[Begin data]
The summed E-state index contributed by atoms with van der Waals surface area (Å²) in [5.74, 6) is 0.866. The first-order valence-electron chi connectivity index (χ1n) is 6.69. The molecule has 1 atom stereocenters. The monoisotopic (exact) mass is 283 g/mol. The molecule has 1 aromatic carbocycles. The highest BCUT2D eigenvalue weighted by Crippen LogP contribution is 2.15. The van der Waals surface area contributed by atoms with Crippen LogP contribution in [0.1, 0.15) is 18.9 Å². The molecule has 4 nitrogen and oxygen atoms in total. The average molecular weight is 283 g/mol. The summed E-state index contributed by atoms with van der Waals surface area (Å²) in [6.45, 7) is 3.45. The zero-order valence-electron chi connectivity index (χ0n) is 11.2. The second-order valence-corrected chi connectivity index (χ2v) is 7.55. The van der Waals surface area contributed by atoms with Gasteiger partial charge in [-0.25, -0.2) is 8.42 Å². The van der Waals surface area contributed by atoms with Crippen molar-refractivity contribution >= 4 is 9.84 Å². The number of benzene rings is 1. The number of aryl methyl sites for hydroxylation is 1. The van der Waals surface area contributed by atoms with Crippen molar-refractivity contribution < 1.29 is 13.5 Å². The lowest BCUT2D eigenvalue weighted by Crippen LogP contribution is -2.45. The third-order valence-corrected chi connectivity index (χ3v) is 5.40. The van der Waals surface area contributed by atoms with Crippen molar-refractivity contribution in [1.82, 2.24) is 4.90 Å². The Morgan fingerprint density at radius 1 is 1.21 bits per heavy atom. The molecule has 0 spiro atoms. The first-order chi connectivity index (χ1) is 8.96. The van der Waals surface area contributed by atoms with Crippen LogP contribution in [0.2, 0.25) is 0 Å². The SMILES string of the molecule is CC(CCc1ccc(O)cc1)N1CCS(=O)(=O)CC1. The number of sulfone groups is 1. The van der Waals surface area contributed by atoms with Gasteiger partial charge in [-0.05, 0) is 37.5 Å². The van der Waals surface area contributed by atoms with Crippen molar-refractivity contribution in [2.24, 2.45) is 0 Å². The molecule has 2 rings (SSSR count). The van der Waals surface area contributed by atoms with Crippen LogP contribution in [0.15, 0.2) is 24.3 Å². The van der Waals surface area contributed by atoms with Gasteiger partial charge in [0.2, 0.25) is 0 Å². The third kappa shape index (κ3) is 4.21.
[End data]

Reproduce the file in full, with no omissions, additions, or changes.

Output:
The summed E-state index contributed by atoms with van der Waals surface area (Å²) in [5.74, 6) is 0.866. The first-order valence-electron chi connectivity index (χ1n) is 6.69. The molecule has 1 atom stereocenters. The monoisotopic (exact) mass is 283 g/mol. The molecule has 1 aromatic carbocycles. The highest BCUT2D eigenvalue weighted by Crippen LogP contribution is 2.15. The van der Waals surface area contributed by atoms with Crippen LogP contribution in [0.1, 0.15) is 18.9 Å². The molecule has 4 nitrogen and oxygen atoms in total. The average molecular weight is 283 g/mol. The summed E-state index contributed by atoms with van der Waals surface area (Å²) in [6.45, 7) is 3.45. The zero-order valence-electron chi connectivity index (χ0n) is 11.2. The second-order valence-corrected chi connectivity index (χ2v) is 7.55. The van der Waals surface area contributed by atoms with Gasteiger partial charge in [-0.25, -0.2) is 8.42 Å². The van der Waals surface area contributed by atoms with Crippen molar-refractivity contribution >= 4 is 9.84 Å². The number of benzene rings is 1. The number of aryl methyl sites for hydroxylation is 1. The van der Waals surface area contributed by atoms with Crippen molar-refractivity contribution < 1.29 is 13.5 Å². The lowest BCUT2D eigenvalue weighted by Crippen LogP contribution is -2.45. The third-order valence-corrected chi connectivity index (χ3v) is 5.40. The van der Waals surface area contributed by atoms with Crippen molar-refractivity contribution in [1.82, 2.24) is 4.90 Å². The Morgan fingerprint density at radius 1 is 1.21 bits per heavy atom. The molecule has 0 spiro atoms. The first-order chi connectivity index (χ1) is 8.96. The van der Waals surface area contributed by atoms with Crippen LogP contribution in [0.2, 0.25) is 0 Å². The SMILES string of the molecule is CC(CCc1ccc(O)cc1)N1CCS(=O)(=O)CC1. The number of sulfone groups is 1. The van der Waals surface area contributed by atoms with Gasteiger partial charge in [-0.05, 0) is 37.5 Å². The van der Waals surface area contributed by atoms with Crippen molar-refractivity contribution in [2.24, 2.45) is 0 Å². The molecule has 2 rings (SSSR count). The van der Waals surface area contributed by atoms with Crippen LogP contribution in [0.15, 0.2) is 24.3 Å². The van der Waals surface area contributed by atoms with Gasteiger partial charge in [0.2, 0.25) is 0 Å². The third kappa shape index (κ3) is 4.21.